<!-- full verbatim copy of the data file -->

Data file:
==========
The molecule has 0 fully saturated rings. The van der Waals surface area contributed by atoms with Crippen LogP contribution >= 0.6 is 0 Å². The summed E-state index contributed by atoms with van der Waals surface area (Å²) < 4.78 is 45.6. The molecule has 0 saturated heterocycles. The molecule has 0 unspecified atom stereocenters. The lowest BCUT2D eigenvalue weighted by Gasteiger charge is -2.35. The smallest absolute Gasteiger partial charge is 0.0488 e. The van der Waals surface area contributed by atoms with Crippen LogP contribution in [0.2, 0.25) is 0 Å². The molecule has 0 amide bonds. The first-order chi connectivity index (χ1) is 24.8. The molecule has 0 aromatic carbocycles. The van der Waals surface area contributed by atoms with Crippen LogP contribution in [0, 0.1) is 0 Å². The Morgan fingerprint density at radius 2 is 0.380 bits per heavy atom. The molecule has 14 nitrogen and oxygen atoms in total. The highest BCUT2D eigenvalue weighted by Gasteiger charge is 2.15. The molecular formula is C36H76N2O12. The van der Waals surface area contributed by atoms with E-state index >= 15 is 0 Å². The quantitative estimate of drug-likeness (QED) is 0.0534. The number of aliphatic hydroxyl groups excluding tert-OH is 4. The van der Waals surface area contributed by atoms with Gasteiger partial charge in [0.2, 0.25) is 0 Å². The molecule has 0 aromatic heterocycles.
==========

The molecule has 0 fully saturated rings. The van der Waals surface area contributed by atoms with Crippen LogP contribution >= 0.6 is 0 Å². The summed E-state index contributed by atoms with van der Waals surface area (Å²) < 4.78 is 45.6. The molecule has 0 saturated heterocycles. The molecule has 0 unspecified atom stereocenters. The lowest BCUT2D eigenvalue weighted by Gasteiger charge is -2.35. The smallest absolute Gasteiger partial charge is 0.0488 e. The van der Waals surface area contributed by atoms with Crippen LogP contribution in [0.2, 0.25) is 0 Å². The molecule has 0 amide bonds. The first-order chi connectivity index (χ1) is 24.8. The molecule has 0 aromatic carbocycles. The van der Waals surface area contributed by atoms with Crippen LogP contribution in [0, 0.1) is 0 Å². The Morgan fingerprint density at radius 2 is 0.380 bits per heavy atom. The molecule has 14 nitrogen and oxygen atoms in total. The highest BCUT2D eigenvalue weighted by Gasteiger charge is 2.15. The molecular formula is C36H76N2O12. The van der Waals surface area contributed by atoms with E-state index >= 15 is 0 Å². The quantitative estimate of drug-likeness (QED) is 0.0534. The number of aliphatic hydroxyl groups excluding tert-OH is 4. The van der Waals surface area contributed by atoms with Gasteiger partial charge in [0.2, 0.25) is 0 Å². The molecule has 0 aromatic heterocycles.